Downside 1: If there's an impending accident and you suddenly want a burst of power, you'll have to engage a suitable gear quickly. Get a bad gear and you could stall instead of moving.


Note this is different to pressing the clutch pedal and coasting in gear - a manual clutch is more fragile when apart and its possible to destroy clutch plates by spinning them too fast with the pedal pressed down.


With the exception of pulling away from a standstill, I can change gear up and down by waiting till the engine revs match the roadwheels, and slide it right in or out. This is not a racing change, its all about timing and matching the road noise/vibrations to the engine note.

A light finger pressure against the gearstick helps read the vibrations. No sudden changes of throttle till the gearstick is fully home else you increase the risk of chipping teeth.

As long as you drive gently and change smoothly, the wear would be the same as changes with the clutch. A loud change with lots of graunching noises is worse.

Another advantage: Its generally ill-advised to get your clutch plates wet when offroad so changing gear while in water deeper than your bellhousing is bad.

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    As regards water and wading, before you enter the water you should fit the plug into the bell-housing plug hole provided for that purpose . It is a threaded plug with a square head (iirc) and is normally fitted to a bracket on one of the lower bell-housing bolts . – Solar Mike May 24 '17 at 7:01
  • @SolarMike that's good advice, but its also possible to overpressurise things if they're all sealed up. It would be better to fit a breather pipe and run it high like diff breathers. – Criggie May 24 '17 at 7:04
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    It is not designed to be left in permanently - once out of the water you remove it. I remember reading it in the manual - but I have had 4 ; one that i put a rover v8 in with a rangerover box... – Solar Mike May 24 '17 at 7:08
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    Of course, you may find it is missing as some don't recognise it for what it is and don't refit it when doing the clutch. – Solar Mike May 24 '17 at 7:09
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    Oh and by the way landie diff breathers (ones i had ) had a breather with a ball -as the water cools the axle the air shrinks "sucking" the ball onto the hole stopping water getting in. – Solar Mike May 24 '17 at 7:11
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It offers resistance because the engine is applying torque or the car is pushing the engine and this load is stopping the gears coming apart - when it slides out easily it means that there is no load ie the engine is not providing excess power or being driven by the car.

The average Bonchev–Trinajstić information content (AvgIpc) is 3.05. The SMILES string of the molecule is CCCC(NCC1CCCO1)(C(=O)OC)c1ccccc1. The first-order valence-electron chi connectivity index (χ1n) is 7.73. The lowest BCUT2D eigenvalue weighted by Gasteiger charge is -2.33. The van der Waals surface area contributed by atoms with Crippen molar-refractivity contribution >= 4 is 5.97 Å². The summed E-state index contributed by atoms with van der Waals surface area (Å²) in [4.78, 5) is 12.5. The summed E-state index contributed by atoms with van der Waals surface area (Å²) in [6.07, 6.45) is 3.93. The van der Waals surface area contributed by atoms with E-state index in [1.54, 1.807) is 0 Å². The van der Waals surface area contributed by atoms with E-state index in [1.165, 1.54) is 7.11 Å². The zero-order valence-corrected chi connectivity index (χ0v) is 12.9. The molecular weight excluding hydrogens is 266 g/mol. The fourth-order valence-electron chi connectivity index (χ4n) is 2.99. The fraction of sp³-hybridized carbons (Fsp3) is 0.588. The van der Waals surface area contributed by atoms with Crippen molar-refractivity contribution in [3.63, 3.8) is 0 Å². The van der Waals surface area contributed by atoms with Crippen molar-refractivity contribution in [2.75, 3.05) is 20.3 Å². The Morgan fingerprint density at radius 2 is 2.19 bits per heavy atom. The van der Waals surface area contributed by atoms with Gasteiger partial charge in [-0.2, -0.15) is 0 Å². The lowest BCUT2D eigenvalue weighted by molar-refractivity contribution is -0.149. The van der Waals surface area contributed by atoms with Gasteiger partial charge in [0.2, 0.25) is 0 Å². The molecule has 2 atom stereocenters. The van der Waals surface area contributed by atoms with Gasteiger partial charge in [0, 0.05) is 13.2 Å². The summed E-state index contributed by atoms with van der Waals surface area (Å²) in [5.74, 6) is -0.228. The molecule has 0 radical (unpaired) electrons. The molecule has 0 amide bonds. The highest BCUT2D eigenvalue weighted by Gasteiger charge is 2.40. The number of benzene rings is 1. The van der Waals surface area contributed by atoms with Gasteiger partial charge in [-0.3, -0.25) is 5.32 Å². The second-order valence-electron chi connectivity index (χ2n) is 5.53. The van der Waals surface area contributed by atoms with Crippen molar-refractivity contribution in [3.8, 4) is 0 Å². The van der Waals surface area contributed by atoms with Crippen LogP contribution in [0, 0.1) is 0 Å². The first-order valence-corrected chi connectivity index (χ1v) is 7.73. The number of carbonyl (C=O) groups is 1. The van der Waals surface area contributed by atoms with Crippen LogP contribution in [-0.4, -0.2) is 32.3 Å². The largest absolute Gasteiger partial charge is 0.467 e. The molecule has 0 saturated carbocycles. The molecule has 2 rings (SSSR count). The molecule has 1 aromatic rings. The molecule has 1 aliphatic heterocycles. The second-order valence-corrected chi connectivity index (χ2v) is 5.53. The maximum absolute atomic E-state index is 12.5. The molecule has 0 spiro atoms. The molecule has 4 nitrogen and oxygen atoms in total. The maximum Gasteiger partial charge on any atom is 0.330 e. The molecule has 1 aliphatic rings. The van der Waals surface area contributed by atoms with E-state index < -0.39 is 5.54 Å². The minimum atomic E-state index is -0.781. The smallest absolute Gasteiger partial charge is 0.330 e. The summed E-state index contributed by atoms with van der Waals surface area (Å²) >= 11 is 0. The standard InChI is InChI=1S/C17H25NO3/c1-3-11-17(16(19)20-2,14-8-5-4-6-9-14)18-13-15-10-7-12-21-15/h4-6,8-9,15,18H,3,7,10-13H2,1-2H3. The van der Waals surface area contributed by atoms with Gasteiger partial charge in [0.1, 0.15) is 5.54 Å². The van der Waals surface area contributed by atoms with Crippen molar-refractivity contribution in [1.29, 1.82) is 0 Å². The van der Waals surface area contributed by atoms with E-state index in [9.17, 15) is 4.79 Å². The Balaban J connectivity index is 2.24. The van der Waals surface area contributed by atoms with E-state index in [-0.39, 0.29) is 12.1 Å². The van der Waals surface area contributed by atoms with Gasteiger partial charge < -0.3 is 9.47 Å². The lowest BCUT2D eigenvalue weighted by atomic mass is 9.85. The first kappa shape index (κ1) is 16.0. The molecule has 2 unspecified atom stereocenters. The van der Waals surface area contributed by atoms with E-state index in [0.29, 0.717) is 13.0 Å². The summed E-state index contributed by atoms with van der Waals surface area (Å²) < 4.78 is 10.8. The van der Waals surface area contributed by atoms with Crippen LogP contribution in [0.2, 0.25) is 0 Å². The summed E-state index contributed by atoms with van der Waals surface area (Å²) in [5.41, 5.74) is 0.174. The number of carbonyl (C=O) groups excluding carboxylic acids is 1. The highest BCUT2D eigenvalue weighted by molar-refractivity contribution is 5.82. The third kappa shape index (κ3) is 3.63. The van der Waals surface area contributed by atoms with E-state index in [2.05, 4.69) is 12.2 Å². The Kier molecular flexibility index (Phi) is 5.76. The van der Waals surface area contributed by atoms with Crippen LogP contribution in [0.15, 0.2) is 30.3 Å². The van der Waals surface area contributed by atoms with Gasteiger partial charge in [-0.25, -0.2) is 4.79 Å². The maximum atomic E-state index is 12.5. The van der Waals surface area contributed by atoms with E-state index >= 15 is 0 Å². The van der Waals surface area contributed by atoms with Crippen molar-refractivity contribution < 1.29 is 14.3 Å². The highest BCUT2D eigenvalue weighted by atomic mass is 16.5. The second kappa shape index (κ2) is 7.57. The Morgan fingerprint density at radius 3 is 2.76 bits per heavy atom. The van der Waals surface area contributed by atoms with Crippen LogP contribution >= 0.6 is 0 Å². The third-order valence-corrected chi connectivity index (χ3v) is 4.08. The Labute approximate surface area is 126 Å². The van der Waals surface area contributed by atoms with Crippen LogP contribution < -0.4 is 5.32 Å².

The wear will probably be mainly on the shift linkage as you force it out of gear when it offers resistance.

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    Great explanation of the resistance! Could you elaborate a little more on the shift linkage? Would this add significantly more wear than normal use. Is wear to the shift linkage better than wear to the clutch? The title of the question implies that I'm interested in whether or not I should avoid doing this. – BlackThorn May 22 '17 at 17:31
  • And I edited the title to be more explicit. – BlackThorn May 22 '17 at 17:33
  • Many types of linkage - but wear needs to be adjusted out and some are easier than others. Some issues show as can get 1st and 3rd but not 5th etc. One phrase that was used "gear lever like a spoon in a bowl of porridge" ie keep waving it about till you find something !! – Solar Mike May 22 '17 at 19:00
  • As to avoid : I was in a heavy wrecker with an old guy (and we had a broken truck on the back) - and I asked "is it possible to shift without the clutch?" Well, he was up and down that box for the whole trip and his left foot was on the floor the whole time. And not a sound of teeth from the box either... If you have mechanical sympathy and can "feel" what is happening you won't cause damage. Force it well.... you pays your money... – Solar Mike May 22 '17 at 19:03
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Youll notice if its ok or not it will be easy. People shift without the clutch in Dump trucks and tractor trailers all the time. But they have straight cut transmissions designed for it.

If your driving a car it probably has a synchro mesh transmission. If you shift the synchro wothout a clutch you will prematurly wear the synchro out. Its need zero force from the engine to work properly. When you get the revs right it will come out easily. But i bet you dont always get it right or push with your hand before it comes out. Which adds wear to the transmission. Dont try to put it back in gear. Itll just grind. No clutch shifting can still be done but its no good for a synchro transmission.

  • Although you could still figure out where the gears shift in and shift out. Then use the clutch and try to shift at those rpms. For better shifting. – C.J. Apr 4 at 23:23